Digitalizing Maritime Business Singapore-Finland discussion

Finland 100 and the city of Helsinki jointly put focus on digitalization in the maritime business on Wednesday 20 September, hosting an all-day event for stakeholders in the field. The aim of the event was to create new strategic partnerships between Finland and Singapore to take advantage of the new digital opportunities in the industry.

The event was split into two sessions, where the first consisted of three individual presentations, giving insights into how data-driven maritime business is designed, followed by small group conversations, all focusing on different cases within the theme. The second session focused on how future shipping is co-created between different actors, following discussions in groups. Overall, the event gave the participants a chance to talk about the issues and future their business is facing on a very concrete level.

Designing data-driven maritime business
In the first session, Steve Fletcher, AXSMarine, got into the topic of common datasets and tools, when it comes to driving efficiency and commercial chartering standards. He reasoned the efficiency of having all in one solutions that gives you automatic updates on vessels and cargoes directly via your e-mail.

A question from Maria Hartikainen, senior business advisor, Helsinki Business Hub, was: “When it comes to the maritime business – do you think it is digitalize or die?” Fletcher argued yes, saying that after the financial crisis the shipping industry was at a definite low point in 2008 but that it experienced growth the following five years, claiming that it was due to the beginning of making more tasks efficient by using digitalization. “However, this does not mean getting rid of people, it just means making it all more efficient,” Fletcher said.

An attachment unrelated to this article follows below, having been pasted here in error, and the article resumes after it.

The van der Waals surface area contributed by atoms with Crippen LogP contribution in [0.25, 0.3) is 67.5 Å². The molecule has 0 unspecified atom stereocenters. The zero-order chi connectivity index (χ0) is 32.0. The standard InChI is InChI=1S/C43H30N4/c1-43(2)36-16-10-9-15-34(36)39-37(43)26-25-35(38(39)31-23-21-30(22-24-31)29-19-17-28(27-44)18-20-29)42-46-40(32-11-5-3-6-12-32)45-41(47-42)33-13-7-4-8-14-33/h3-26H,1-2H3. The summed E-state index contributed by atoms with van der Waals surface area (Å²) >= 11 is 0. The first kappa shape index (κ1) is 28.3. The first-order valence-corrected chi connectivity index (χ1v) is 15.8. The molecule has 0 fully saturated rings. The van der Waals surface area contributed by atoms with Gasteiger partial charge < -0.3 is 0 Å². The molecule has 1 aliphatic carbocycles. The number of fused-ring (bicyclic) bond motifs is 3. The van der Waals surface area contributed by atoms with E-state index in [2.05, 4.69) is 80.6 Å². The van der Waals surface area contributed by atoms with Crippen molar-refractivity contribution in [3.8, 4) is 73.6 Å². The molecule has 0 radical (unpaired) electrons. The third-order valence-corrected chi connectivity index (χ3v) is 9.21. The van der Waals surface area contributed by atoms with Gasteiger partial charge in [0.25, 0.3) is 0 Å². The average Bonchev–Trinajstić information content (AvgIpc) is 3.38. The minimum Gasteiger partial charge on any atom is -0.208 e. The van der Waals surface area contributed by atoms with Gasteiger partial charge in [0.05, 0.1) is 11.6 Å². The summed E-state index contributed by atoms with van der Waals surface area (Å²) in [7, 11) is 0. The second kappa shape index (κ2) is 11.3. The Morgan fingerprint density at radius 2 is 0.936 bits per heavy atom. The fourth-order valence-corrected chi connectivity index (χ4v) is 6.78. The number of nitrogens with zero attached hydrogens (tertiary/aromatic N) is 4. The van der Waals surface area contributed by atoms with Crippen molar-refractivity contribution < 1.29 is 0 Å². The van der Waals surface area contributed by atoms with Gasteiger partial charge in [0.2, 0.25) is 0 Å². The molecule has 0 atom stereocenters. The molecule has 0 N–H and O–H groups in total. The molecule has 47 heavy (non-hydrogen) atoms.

In the same session, Markus Laurinen from the company Rolls-Royce talked about the idea of a ‘one sea ecosystem’ and the autonomous commercial traffic in 2025. Capt. Mohit Batra, regional manager, Eniram Singapore Pte Ltd, also presented next-generation performance monitoring; going from reactive to proactive data analytics.

Group discussion on security and communications
Four different cases were being discussed in smaller groups. One of which were about security and communications. The discussion ranged from both physical security to cyber security. With digitalization, the crews on the vessels get smaller and are therefore arguably more vulnerable for pirate attacks, which increases need for physical security. On top of the Maersk hacking this summer, the topic of cyber security also got very real. However, many participants found that not a lot of people in the industry are actually aware of the dangers that come with outdated computer systems which are quite open for hackers to access. The need for diode transactions, where data only goes one way is important, the participants agreed.